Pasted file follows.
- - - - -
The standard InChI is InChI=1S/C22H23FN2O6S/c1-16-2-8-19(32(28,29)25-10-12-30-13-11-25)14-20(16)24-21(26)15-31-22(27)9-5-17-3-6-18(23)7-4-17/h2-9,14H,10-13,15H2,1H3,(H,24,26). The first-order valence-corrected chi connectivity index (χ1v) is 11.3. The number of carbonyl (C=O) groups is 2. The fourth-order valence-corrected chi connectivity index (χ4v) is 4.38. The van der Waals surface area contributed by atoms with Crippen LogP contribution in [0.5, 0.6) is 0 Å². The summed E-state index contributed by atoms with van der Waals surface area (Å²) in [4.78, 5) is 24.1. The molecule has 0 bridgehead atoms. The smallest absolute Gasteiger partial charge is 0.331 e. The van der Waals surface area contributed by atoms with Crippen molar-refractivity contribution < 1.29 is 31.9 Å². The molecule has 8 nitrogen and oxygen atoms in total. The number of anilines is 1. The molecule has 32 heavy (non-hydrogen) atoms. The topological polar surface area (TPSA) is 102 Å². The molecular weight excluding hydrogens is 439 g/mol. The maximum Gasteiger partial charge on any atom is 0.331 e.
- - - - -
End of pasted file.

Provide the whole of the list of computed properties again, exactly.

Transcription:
The standard InChI is InChI=1S/C22H23FN2O6S/c1-16-2-8-19(32(28,29)25-10-12-30-13-11-25)14-20(16)24-21(26)15-31-22(27)9-5-17-3-6-18(23)7-4-17/h2-9,14H,10-13,15H2,1H3,(H,24,26). The first-order valence-corrected chi connectivity index (χ1v) is 11.3. The number of carbonyl (C=O) groups is 2. The fourth-order valence-corrected chi connectivity index (χ4v) is 4.38. The van der Waals surface area contributed by atoms with Crippen LogP contribution in [0.5, 0.6) is 0 Å². The summed E-state index contributed by atoms with van der Waals surface area (Å²) in [4.78, 5) is 24.1. The molecule has 0 bridgehead atoms. The smallest absolute Gasteiger partial charge is 0.331 e. The van der Waals surface area contributed by atoms with Crippen molar-refractivity contribution < 1.29 is 31.9 Å². The molecule has 8 nitrogen and oxygen atoms in total. The number of anilines is 1. The molecule has 32 heavy (non-hydrogen) atoms. The topological polar surface area (TPSA) is 102 Å². The molecular weight excluding hydrogens is 439 g/mol. The maximum Gasteiger partial charge on any atom is 0.331 e.